How to replicate expensive materials in your home
What is the meaning of faux painting? "Faux" is French for fake. Faux painting has been used for interior paintings for centuries. The technique has been utilized to replicate materials such as marble and wood. Today faux painting encompasses all techniques employed for decorative paint technique.
Faux painting has evolved over the centuries. In the 1980s and 1990s wallpapering has somewhat lost its appeal and new homeowners preferred to have their interior walls treated with faux painting. What is so appealing about faux painting is that some styles are so easy even a child can do it. Though there are faux painting styles that need to be done by a professional, for the most part, any DIY-er can do faux painting.
Special effects and special paints can be utilized in your homes for a more distinctive look. To introduce gentle colour you can apply a less intense and non-uniform finish. This could be done by using paint techniques such as stippling, sponging, distressing and ragging. These techniques diffuse colour without shade dilution. You get the same shade but the colour is less intense and has special effects too. These techniques might sound so daunting but they are not.
If you want a more intense shade, you can achieve that by colour washing. The technique calls for layers if diluted paint applied on a surface. If you want some shine on your wall, applying a layer of lacquer would do wonders.
Kinds of Faux Finishing
There are many types of faux finishing that is available today. It used to be that only qualified faux painters can do the art. Some faux painting techniques are easy. Some would take a lot of effort and "practice" to perfect. Others have to buy a special paint and roller, apply the paint and presto! - a faux-paint finished wall. This type of paint is expensive and if you are not skilled enough to apply the paint, then that is money down the drain. Here are some easy step by step ways to faux finishing your house.
- Faux Finish Washing- You will need for basecoat latex satin paint; for topcoat later satin paint, rags, and painter's tap. Select your basecoat and topcoat with the former usually brighter. Choose satin paint and colours that are similar in hue - beige and white, with beige as the basecoat and the white applied as topcoat. Both colours should be of the same intensity of hue. Paint on the basecoat (beige) according to instructions. Once the basecoat is finished you may start to apply the topcoat by using a rag. Dip the rag into the can of the topcoat paint then bring it closer to the wall. Apply the topcoat paint with a swirling motion. Work from top to bottom. Check your "swirls" from time to time to see if your painting is even. If you cannot do one wall straight, then better set a time for you finish one wall. Once you're done, check for mistakes such as uneven swirls and paint concentration.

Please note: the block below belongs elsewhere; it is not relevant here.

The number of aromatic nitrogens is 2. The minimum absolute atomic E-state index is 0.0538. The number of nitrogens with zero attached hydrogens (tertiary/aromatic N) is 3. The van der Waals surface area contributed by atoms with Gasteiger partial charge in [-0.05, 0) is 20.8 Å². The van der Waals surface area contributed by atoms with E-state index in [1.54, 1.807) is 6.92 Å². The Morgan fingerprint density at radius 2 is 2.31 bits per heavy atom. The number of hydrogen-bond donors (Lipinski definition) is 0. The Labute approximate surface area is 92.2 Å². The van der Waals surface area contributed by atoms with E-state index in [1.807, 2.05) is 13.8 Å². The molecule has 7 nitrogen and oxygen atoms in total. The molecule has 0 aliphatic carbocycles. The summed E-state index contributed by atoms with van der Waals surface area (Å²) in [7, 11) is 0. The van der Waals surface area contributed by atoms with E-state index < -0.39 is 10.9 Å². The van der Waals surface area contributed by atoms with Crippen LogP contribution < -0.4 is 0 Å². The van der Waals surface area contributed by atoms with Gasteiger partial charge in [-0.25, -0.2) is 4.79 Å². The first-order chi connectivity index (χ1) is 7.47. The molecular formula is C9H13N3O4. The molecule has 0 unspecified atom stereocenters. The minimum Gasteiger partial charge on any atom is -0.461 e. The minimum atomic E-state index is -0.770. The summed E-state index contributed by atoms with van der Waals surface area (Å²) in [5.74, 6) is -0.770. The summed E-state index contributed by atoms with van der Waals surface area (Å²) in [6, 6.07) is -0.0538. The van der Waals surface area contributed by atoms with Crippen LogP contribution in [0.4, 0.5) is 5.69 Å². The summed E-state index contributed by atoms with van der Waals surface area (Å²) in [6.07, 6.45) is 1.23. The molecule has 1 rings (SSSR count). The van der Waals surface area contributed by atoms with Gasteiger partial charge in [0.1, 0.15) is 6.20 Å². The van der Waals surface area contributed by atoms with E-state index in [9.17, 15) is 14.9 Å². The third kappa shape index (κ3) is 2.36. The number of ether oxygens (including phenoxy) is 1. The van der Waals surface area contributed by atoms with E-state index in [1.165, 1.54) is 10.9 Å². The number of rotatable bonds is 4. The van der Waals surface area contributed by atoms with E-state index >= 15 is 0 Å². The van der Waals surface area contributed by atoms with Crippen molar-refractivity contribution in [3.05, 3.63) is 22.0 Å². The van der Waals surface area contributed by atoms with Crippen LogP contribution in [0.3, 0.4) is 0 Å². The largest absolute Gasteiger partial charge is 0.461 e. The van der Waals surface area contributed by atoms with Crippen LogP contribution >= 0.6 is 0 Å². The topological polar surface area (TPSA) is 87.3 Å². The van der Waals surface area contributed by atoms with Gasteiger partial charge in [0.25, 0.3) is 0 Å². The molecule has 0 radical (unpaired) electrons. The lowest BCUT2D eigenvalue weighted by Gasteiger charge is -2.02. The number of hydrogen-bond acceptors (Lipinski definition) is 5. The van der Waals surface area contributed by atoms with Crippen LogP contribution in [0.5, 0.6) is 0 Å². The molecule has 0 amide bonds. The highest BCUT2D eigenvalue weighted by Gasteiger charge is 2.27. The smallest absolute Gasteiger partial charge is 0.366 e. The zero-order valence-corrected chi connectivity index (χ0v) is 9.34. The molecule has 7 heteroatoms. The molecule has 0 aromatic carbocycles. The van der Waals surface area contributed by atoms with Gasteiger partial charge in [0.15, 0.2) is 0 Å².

- Dragging - For this faux finish you need a roller, dragging tool, paint for base colour and glaze for top coat and of course paint to mix the glaze. You need two colours: one for the base paint and the other one for the glaze. The colour of the paint for the glaze can be of the same colour of the glaze or plain white. Paint the wall with a satin or semi-gloss and let dry. Mix one part paint with four parts of glaze. Section the surface to be painted in two feet increments. Paint the glaze on the two-foot section of the wall top to bottom. Work quickly. Make sure the dragging tool is at hand. The dragging tool can be a stiff bristled brush, a whisk broom or a wide tooth comb specially fabricated as such. After applying the glaze, pull the dragging tool on the newly painted glaze working from top to bottom. Make sure your hand is steady as any movement will be reflected on the drag. Note that you should clean your tools after every pass to avoid build up of glaze. Continue with the process of painting and dragging. Use colours of the same hue and tone for subtle effects (i.e. cream and powder blue). For a more dramatic effect choose colours that are bold and contrasting (i.e. yellow and orange).
- Sponging- You will need a sponge (akin to a natural sea sponge), flat latex paint, satin latex paint, paint tray, roller brush, artist brush and paper towels. You need to choose one colour for this project. Once you have chosen the colour, buy that colour in flat and satin latex. Paint the wall with the flat latex using the roller brush. Let the flat latex base colour dry. Once it's dry, pour some satin latex paint on the tray, slightly wet your sponge, dab it in the satin paint and practice dabbing on something other than the wall. Faux finish sponging is all about dabbing. You need to dab the satin paint on the wall by means of a sponge. Before you start to dab, make sure that all trims and cornices are masked. Start at the centre of the wall and work your way outwards. Check that your "dabs" are soft and light and not blobs of paint. Move your wrist at all directions for more interesting patterns. Use the small artist brush for corners.
There are other ways of faux finishing a wall. You can use stamping or stencilling. You can apply aging and crackling. You can even paint murals on a wall for a more spectacular effect especially when done in one of the walls of the living room.
The rule of thumb in faux finishing is not to be afraid to try something new. If worse comes to worst, you can always reapply the base coat and start all over again.
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